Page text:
A Creative-visual and Intercultural-related Workshop at UCLan
In this post, I will share my experience of giving an intercultural-related workshop by using creative visual methods at the University of Central Lancashire.
(Fun facts: the two flowers are Lancashire roses.)
Following the IALIC conference in Beijing, UCLan invited Kelly and me to give a 3 hours workshop for their students. The main purpose of the workshop was to provoke students’ thinking about intercultural communication through creative-visual activities. The students were a mixture of diverse cultures, languages, ages and levels (e.g UG and PG). Below, I add some pictures of them participating in the workshop.
We carried out three creative-visual activities: ‘blind’-portrait, a map of intercultural journey, and film-postcard. The students responded to these activities very positively. We were also continuously stunned and inspired by their creativity and meaning-making ability. Their course leader and lecturer gave us feedback saying that they were happy to see the students who were usually quiet in the class was active in the workshop. Below, I share with you some of the paintings created by these students – as insightful individuals:
The intra-personal- and interpersonal- interconnectivity in intercultural communication – by Y.Y.Y
The ever-changing ‘weather’ in intercultural communication – by Q.S.
My main reflections of the experience this time are:
a) The Audience:
It is not a easy work to always keep ‘who is the audience?’ in mind when we plan for a talk/seminar/class. I am practising it and still find it quite challenging. I was informed that the students will be a mixture of nationalities with different levels of English language skills. Then, I thought our use of visual methods will be suitable for the audience as the visuals could assist their language expressions. It also turns out that the students were very happy with the visual activities.
However, wearing my own research hat, it is my first-time experience to present/use my study with a group of audience most of whom are not from academic-backgrounds. Although we only use 30 minutes to present our studies in the 3 hours workshop, many of the students still seemed to be more interested in the activities than a dry talk. A student also suggested me to do the activities with them first. When they found the activities interesting and had got more involved with the topic, we could then give a short presentation in the end – serving as a summary, a theoretical debriefing or an extended stimulation.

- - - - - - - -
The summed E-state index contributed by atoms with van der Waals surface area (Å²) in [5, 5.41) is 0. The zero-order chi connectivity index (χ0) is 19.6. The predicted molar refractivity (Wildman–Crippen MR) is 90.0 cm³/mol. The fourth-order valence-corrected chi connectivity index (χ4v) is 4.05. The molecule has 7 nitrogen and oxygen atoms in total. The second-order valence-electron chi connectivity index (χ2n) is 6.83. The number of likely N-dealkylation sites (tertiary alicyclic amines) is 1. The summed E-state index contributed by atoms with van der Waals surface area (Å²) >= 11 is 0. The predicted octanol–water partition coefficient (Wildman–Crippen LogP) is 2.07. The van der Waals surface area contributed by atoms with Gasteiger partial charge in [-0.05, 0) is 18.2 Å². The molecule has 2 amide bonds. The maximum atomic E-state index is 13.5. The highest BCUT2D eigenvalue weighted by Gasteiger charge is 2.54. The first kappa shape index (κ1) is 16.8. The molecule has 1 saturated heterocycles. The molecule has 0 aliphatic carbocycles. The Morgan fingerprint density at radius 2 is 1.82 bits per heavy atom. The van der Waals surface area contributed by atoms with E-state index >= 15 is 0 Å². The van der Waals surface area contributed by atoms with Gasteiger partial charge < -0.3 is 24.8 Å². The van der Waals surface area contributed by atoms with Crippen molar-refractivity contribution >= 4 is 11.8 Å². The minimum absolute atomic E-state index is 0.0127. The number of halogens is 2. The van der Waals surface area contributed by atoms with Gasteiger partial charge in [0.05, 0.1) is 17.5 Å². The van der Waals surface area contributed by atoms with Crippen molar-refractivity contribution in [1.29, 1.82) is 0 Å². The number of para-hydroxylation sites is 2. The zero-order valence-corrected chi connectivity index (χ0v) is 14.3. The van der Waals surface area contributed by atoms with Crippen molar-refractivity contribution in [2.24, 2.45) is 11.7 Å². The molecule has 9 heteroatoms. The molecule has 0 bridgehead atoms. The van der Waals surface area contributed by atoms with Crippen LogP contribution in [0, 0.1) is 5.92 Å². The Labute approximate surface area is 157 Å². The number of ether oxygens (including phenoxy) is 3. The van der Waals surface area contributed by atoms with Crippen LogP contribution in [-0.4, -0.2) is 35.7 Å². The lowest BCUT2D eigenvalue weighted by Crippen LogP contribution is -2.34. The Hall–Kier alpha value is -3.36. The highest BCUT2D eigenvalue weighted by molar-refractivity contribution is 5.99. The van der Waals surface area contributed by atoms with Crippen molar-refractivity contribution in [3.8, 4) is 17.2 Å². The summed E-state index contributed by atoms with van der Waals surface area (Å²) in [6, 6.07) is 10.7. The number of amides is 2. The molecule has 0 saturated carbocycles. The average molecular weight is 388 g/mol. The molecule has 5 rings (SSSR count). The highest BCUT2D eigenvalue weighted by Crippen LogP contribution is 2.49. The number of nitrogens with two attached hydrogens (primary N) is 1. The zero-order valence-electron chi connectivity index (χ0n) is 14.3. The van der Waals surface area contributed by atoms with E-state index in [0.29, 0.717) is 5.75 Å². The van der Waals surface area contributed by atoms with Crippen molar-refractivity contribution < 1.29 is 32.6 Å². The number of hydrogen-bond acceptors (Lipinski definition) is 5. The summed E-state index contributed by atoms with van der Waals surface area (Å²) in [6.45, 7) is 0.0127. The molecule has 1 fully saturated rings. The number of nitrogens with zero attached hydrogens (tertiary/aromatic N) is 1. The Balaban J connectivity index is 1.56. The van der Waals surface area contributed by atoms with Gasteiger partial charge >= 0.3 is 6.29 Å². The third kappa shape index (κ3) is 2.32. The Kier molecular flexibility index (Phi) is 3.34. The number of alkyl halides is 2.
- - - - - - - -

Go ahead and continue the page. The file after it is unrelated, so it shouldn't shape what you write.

b) From Methodology to Pedagogy:
It was a really interesting experience for me to convert my research methods into a practical teaching method in the classroom. It required me to shift my research-oriented thinking to be educational-oriented. When I used creative visuals as a research method, my focus was on maximising the insights that they could enable from my participants. Nevertheless, when I used them as a teaching method, I had to hold myself back in the aspect of desiring and attempting to dig out interesting answers from the students. On the contrary, I tried to focus on maximising the educational potential (e.g. to provoke thinking, understanding, and reflection) that the activities could enable for the students. With this shift of moving from thinking as a researcher (i.e. What can I learn from the data?) to thinking as a teacher (i.e. What can the students learn from the activities?), I changed the way how I asked questions in the activities. I also added more prompts for the students to think/reflect rather than to enable them to give a satisfactory answer right away.